Companies are often unaware that besides the goods’ direct packaging, pallets on which goods are delivered must also be accounted for and declared. A possible option for tracking movements of pallets is to include accounting for them in inventory records, which gives a better overview of pallets circulating during purchase and sale transactions. For reusable packaging, it is often hard to define the point where it should be declared and there is not always a uniform solution for this case.
It is allowed to sell packaging collected in the course of the company’s activities, but it is not permitted to deduct the corresponding quantity on the packaging report.
Accrual of packaging in production
If a company is a producer and uses plastic, cardboard etc, as a raw material, it does not need to declare plastic or cardboard left over from production. In this case, the material is considered surplus raw material and not packaging; as such, it is not subject to declaration on the packaging report.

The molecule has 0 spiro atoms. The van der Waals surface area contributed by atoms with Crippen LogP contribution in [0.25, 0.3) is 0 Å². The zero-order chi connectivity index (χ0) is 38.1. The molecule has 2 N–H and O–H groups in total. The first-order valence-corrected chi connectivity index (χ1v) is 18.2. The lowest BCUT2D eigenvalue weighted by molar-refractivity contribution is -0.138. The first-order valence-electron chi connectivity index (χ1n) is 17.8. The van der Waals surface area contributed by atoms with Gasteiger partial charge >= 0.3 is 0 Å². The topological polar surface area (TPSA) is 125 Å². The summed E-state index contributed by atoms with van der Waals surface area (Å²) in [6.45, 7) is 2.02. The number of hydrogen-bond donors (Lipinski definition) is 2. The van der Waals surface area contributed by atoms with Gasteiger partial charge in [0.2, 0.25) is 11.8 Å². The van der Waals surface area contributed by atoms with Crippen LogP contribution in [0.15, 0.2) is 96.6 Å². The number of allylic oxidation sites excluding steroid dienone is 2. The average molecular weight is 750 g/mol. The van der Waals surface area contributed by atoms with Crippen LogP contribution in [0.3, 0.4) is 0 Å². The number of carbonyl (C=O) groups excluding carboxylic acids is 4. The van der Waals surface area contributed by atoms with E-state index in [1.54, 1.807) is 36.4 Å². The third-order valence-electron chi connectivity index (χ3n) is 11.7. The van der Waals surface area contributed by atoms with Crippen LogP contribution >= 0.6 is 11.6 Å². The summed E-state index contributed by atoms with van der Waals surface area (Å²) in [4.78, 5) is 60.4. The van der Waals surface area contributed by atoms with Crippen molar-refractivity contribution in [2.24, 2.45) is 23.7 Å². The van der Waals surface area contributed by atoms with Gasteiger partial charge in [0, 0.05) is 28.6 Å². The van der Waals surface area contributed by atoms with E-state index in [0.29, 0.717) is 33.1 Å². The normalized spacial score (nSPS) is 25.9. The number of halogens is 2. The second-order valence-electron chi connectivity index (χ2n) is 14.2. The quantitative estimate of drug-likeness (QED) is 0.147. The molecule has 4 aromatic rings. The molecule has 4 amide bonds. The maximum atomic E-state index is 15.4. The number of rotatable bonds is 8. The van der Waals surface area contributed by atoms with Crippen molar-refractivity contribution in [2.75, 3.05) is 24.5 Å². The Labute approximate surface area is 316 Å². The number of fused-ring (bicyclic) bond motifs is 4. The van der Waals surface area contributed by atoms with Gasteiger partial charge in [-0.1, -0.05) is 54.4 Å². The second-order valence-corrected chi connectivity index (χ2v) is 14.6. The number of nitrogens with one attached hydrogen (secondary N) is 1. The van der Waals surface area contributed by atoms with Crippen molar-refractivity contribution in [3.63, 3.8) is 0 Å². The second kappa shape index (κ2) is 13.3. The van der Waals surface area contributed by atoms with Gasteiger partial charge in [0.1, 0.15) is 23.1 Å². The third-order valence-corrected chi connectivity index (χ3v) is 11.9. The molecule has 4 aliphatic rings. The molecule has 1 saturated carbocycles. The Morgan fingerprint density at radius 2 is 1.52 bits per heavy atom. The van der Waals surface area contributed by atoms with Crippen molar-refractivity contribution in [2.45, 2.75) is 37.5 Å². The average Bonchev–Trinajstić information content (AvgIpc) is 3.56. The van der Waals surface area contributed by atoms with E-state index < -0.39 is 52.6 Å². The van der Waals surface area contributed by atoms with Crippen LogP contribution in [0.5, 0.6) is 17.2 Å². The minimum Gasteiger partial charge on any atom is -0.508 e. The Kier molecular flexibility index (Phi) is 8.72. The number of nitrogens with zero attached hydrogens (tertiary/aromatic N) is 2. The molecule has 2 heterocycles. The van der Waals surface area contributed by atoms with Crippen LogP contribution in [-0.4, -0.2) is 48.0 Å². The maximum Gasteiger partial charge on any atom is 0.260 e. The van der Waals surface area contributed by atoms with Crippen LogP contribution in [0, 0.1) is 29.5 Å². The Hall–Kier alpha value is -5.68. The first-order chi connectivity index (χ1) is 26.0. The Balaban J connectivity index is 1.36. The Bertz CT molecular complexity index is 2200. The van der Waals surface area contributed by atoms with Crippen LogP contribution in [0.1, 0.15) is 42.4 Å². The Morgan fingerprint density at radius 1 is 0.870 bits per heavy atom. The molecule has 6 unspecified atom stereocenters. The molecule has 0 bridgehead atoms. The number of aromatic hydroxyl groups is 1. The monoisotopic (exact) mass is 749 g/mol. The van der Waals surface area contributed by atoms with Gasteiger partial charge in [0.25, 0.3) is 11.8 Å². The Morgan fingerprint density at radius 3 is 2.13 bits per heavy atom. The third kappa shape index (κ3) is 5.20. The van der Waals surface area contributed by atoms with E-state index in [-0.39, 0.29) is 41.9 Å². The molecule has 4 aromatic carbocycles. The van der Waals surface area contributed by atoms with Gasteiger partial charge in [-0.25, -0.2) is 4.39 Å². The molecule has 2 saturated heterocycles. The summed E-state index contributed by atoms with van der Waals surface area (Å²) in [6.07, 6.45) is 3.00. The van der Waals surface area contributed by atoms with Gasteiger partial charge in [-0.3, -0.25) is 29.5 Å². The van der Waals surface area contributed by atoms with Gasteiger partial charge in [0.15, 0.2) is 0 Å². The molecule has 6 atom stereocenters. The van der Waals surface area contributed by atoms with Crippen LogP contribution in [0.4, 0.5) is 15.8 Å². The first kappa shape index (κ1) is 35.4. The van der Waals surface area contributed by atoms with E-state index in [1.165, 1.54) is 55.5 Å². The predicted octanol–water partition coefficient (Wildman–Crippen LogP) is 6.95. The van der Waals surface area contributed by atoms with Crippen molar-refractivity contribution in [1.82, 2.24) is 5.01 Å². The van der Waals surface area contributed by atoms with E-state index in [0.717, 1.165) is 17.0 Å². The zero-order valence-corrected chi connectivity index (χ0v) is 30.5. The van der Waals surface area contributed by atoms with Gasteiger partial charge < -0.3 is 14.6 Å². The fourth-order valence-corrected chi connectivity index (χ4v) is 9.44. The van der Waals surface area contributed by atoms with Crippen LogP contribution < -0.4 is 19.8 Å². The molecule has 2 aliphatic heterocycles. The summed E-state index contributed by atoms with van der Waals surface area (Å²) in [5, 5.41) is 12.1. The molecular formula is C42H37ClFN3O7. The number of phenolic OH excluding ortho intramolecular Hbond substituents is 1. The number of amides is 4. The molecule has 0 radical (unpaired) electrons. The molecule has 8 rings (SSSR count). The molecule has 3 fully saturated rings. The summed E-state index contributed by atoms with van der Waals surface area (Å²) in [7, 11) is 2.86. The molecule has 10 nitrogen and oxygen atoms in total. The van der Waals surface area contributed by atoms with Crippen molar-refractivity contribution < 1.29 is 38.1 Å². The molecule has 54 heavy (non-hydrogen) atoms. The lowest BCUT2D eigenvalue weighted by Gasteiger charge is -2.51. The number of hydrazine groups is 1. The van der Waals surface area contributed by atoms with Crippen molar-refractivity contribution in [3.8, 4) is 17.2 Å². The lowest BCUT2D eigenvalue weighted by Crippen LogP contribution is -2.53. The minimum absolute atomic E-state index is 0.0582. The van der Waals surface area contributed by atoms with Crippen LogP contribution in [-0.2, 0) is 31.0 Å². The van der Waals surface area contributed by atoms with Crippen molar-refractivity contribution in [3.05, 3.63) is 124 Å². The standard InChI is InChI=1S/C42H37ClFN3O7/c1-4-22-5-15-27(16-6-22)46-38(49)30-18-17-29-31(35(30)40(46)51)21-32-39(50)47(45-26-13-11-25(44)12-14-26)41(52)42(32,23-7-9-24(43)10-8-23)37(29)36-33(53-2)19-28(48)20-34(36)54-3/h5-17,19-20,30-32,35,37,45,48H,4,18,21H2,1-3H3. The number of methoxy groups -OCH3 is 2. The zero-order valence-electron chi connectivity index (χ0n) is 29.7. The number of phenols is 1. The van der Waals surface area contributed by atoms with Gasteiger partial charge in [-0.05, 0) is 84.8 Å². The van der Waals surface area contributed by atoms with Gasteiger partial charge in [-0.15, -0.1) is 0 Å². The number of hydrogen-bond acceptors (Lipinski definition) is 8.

Due to the specific nature of some companies, there are different interpretations and it is not possible to list all of them. The problem areas generally stem from companies’ area of activity and specific features. It is necessary to take an approach based on activity and situation and find the recognition method that is most appropriate. I recommend contacting a packaging report auditor for consultation, though it is also possible to get information from a recovery organisation or Environmental Inspectorate specialists.
3. Conducting a packaging report audit
According to legislation in force, the packaging report obligation applies to packaging undertakings who place on the market packaged goods with a packaging weight of more than five tonnes per year. Undertakings whose reported packaging weight is under that level are exempt of the auditing obligation, but must nevertheless keep consistent packaging accounting.